NEW YORK – By examining a diverse set of human genomes, researchers have uncovered more than 125,000 structural variants, including ones that may be medically important.
Researchers from the Wellcome Sanger Institute examined structural variation within the Human Genome Diversity Panel and, as they reported in Cell on Thursday, uncovered structural variants specific to some populations as well as ones that seem to have arisen in the human genome through introgression with archaic human groups. Some of these variants appear to affect immune-related genes and could influence disease susceptibility.
"By analyzing the genomes of understudied populations we've been able to find high-frequency structural variations not uncovered by previous large-scale sequencing projects," first author Mohamed Almarri from the Wellcome Sanger Institute said in a statement. "Several of these are in medically important genes that tell us how a population has evolved to resist a certain disease or why they might be susceptible to others."
Almarri and his colleagues sequenced the whole genomes of 911 samples collected from 54 human populations to an average 36X depth. After mapping the reads to the human reference genome, the researchers identified 126,018 structural variants.
Of these, about 78 percent have not been present in previous studies, which the researchers noted underscores the extent of unrecognized human diversity and the need to study underrepresented populations.
They further explored how common these structural variations were among global populations, finding that some were more common or even specific to particular groups. A malaria-associated deletion in HBA2 was nearly fixed — affecting 86 percent — of Lowland/Sepik Papuans, but was not found among Papuan highlanders. Malaria, the researchers noted, is present in the lowlands of Papua New Guinea, but not the highlands.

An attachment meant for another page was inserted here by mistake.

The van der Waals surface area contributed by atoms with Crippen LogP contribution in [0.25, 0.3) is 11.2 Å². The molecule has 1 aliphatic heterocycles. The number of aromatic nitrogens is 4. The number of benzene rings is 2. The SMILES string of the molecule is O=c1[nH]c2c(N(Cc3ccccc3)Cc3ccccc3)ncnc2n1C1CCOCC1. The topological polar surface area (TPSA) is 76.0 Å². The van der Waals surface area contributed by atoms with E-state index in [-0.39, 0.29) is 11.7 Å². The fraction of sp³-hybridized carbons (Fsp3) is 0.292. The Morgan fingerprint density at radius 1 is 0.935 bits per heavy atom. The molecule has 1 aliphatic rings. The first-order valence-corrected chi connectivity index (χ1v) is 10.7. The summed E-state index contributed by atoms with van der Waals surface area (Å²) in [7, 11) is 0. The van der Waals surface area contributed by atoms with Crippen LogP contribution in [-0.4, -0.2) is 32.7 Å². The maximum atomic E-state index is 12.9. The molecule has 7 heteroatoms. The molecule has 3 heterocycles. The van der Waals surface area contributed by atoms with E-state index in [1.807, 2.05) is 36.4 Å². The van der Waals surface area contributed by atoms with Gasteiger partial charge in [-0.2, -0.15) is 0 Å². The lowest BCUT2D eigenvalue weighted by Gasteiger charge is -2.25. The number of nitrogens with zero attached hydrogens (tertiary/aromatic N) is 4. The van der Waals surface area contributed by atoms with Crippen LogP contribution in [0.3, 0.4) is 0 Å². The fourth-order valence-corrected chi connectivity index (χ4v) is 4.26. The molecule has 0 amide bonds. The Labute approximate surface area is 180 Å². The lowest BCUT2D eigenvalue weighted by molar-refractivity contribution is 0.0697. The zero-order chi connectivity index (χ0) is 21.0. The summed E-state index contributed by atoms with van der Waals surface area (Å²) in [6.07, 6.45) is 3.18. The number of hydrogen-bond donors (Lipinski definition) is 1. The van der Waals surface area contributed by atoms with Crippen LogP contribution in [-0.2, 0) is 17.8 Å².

Meanwhile, a 14-kilobase deletion affecting MGAM was only found among the South American Karitiana population, at a 40 percent frequency. MGAM encodes an enzyme involved in the digestion of dietary starch, and this deletion likely inactivates the gene. The Karitiana population underwent a severe population crash, which the researchers said may have enabled this disadvantageous allele to become common.
Other structural variants appear to originate from archaic human groups like Denisovans who interbred with modern humans. Among Oceanians, they noted a duplication at chromosome 16p12 that is thought to be due to Denisovan introgression as well as deletion in the AQR gene that is found only among Oceanians and Altai Denisovans. This gene encodes an RNA helicase, which are often involved in detecting viral RNAs and mediating immune response.
Another deletion found only among the Surui and Pima population in the Americas and Neanderthals eliminates an exon in the MS4A1 gene, which encodes CD20, a B cell differentiation antigen that is involved in T cell-independent antibody responses. It's also the target of a number of therapies for B cell-associated leukemias, lymphomas, and autoimmune diseases, suggesting that therapies for these conditions developed in one population might not translate to others.
The researchers additionally identified instances of runaway duplications, including one at high levels among African populations, and to a lesser extent among Middle Eastern populations, that boosted the number of copies of the HPR gene that provides resistance to sleeping sickness.
"Structural variants are complicated yet very important functionally, evolutionarily, and medically," senior author Yali Xue, who recently retired from the Wellcome Sanger Institute, said in a statement. "The discovery of these new structural variations provides one of the richest resources of this kind of variation so far, which not only offers unique insights into population histories and improves the currently used human reference genome but will also substantially benefit future medical studies."